Submitted by Sal Silvester on June 22, 2011
There are two common and costly mistakes leaders make that can result in a loss of credibility and trust.
MISTAKE 1: Getting caught up in the Popeye Syndrome – “I am what I am.”
The implied message here is “I am the way I am and if you don’t like it, who cares?”
Submitted by Sal Silvester on January 27, 2011
One of the challenges that senior leadership teams face is what I call an "interesting duality."
On on hand, a senior leader is often responsible for a functional unit or team within an organization. On the other hand, they are asked to be on a team with other leaders - usually headed by a Director, VP, or CEO.
Submitted by Sal Silvester on December 14, 2010
In my last blog post, I talked about a client I worked with in Fort Collins, Colorado and how important it is to have clarity about your senior leadership team's purpose.
But let me take a step back.
Submitted by Sal Silvester on October 4, 2010
Have you ever had respect for a leader whose words did not match her actions? Have you ever had respect for a leader who preached personal values and then behaved differently?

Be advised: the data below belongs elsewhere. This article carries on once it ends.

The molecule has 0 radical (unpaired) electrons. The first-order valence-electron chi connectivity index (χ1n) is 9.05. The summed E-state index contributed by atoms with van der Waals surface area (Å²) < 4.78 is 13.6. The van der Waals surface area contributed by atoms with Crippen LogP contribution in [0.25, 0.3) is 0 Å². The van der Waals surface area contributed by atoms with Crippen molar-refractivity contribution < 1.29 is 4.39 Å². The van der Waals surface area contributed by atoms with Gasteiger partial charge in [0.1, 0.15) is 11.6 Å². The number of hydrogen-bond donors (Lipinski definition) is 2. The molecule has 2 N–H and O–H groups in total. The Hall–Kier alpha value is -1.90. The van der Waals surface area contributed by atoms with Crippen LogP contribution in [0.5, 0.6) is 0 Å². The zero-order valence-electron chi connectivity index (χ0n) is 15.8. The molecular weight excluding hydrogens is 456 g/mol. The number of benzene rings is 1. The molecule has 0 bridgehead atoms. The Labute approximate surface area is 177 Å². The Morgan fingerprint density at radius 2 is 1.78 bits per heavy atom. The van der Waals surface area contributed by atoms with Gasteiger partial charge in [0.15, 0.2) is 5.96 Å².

The fundamental component of leadership is People-first™ Factor #1 Lead by Example. This is the core of leadership. This is the component that will either establish or kill your credibility. And if you aren’t credible, you will never gain commitment and trust from your team members.
Submitted by Sal Silvester on June 29, 2010
The concept of "team building" means different things to different people. Over the past 9 years I have spent a ton of time with hundreds of clients and thousands of people creating successful team building programs. Our shorter programs may span only four to eight hours in duration, and our programs focused on helping teams make a significant shift in how they collaborate may last over 9 months.
Regardless of how long the program is, I have always defined team building in three ways:
1. It is a tool to help accelerate team formation.
Submitted by Sal Silvester on May 18, 2010
One of the costliest mistakes senior leaders make is hiring people who are just like them. The problem with this mistake is that it often results in senior leadership teams rewarding behaviors that are similar to their behaviors and criticizing behaviors that are often needed in the workplace.
It's human nature to more easily get along with some people than others. But, when that tendency translates into our hiring practices it can have a negative impact on an organization's culture.